nep-neu New Economics Papers
on Neuroeconomics
Issue of 2021‒03‒29
seven papers chosen by

  1. The Formation and Malleability of Dietary Habits: A Field Experiment with Low Income Families By Michèle Belot; Noémi Berlin; Jonathan James; Valeria Skafida
  2. Cognitive perspective to Organizational Innovation: Evidence from F1 racing By Latasri Hazarika1; Deepak Dhayanithy
  3. The allocation of after-school time and child soxio-emotional skills By Elena Claudia Meroni; Daniela Piazzalunga; Chiara Pronzato
  4. Maternal depression and child human capital: A genetic instrumental-variable approach By Giorgia Menta; Anthony Lepinteur; Andrew Clark; Simone Ghislandi; Conchita Ambrosio
  5. Little fish, big streams: How do early in-class maths ‘ability’-groups and early teacher judgements relate to primary school children’s later maths self-concept? By Tammy Campbell
  6. Formation of Children's Cognitive and Socio-Emotional Skills: Is All Parental Time Equal? By Hélène Le Forner
  7. Predictors of Emotional Intelligence among Preschool Children in Kuala Lumpur, Malaysia By Zarinah Arshat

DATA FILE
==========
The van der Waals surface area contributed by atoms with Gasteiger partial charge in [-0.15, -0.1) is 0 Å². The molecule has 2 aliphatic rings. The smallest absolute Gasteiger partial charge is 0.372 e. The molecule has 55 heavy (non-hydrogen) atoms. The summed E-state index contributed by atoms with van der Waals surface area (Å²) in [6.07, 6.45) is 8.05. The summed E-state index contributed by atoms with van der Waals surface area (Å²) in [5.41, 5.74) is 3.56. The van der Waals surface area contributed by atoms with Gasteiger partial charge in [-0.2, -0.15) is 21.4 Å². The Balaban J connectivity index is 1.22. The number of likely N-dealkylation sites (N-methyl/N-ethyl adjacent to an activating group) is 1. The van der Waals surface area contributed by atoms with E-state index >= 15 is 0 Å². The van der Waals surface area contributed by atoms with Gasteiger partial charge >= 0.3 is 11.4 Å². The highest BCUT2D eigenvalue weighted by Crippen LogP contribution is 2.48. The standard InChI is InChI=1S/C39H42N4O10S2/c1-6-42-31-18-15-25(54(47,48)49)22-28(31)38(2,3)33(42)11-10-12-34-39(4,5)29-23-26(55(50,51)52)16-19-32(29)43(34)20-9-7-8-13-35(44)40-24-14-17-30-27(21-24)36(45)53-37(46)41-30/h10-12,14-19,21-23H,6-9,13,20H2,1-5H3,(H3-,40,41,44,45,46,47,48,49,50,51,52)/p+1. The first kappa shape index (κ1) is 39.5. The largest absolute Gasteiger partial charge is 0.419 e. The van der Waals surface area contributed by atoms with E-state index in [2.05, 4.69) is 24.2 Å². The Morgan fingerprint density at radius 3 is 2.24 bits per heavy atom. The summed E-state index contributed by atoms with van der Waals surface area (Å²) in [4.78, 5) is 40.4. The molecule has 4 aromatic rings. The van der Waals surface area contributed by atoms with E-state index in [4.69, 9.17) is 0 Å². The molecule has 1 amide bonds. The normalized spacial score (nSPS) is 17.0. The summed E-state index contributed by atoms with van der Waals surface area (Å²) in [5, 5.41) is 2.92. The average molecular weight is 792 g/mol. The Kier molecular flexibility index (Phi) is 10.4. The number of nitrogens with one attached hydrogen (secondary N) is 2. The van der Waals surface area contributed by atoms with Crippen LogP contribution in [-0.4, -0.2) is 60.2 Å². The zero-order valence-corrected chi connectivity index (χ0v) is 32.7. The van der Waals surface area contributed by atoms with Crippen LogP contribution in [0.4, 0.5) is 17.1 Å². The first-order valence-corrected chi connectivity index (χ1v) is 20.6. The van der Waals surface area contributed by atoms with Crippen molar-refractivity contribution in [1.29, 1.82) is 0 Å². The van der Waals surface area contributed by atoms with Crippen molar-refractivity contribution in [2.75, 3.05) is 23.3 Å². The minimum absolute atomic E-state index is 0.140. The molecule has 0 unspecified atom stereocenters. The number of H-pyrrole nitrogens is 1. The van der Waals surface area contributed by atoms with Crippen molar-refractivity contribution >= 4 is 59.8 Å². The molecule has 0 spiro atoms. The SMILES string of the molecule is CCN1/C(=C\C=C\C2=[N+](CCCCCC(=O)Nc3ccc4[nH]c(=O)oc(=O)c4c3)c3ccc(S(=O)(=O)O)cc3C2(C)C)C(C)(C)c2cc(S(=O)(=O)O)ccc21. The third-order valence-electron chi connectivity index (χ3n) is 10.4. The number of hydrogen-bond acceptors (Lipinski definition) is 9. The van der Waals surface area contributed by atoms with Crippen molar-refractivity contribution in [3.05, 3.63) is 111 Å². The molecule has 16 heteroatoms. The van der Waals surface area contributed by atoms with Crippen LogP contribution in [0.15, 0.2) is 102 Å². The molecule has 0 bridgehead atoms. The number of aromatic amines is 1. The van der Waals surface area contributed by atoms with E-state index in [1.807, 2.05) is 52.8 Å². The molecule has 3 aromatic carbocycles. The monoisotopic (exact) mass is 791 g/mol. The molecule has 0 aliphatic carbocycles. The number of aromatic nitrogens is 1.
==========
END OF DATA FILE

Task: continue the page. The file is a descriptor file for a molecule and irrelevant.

1. By: Michèle Belot (Cornell University); Noémi Berlin (EconomiX - UPN - Université Paris Nanterre - CNRS - Centre National de la Recherche Scientifique, CNRS - Centre National de la Recherche Scientifique); Jonathan James (University of Bath [Bath]); Valeria Skafida (University of Edinburgh)
    Abstract: We conduct a field experiment to evaluate the extent to which dietary habits are malleable early on in childhood and later in life. We implement two treatments one that targets what people eat, the other that targets the timing and frequency of food intake. 285 low income families with young children were recruited and assigned either to a control group or one of the two treatments, each of them lasting for 12 consecutive weeks. In one treatment, families received food groceries at home for free for 12 weeks and were asked to prepare five specific healthy meals per week. In the other treatment, families were simply asked to reduce snacking and eat at regular times. We collected a range of measures of food preferences, dietary intake, as well as BMI and biomarkers based on blood samples. We find evidence that children's BMI distribution shifted significantly relative to the control group, i.e. they became relatively "thinner". We also find some evidence that their preferences have been affected by both treatments. On the other hand, we find little evidence of effects on parents. We conclude that exposure to a healthy diet and regularity of food intake possibly play a role in shaping dietary habits, but influencing dietary choices later on in life remains a major challenge.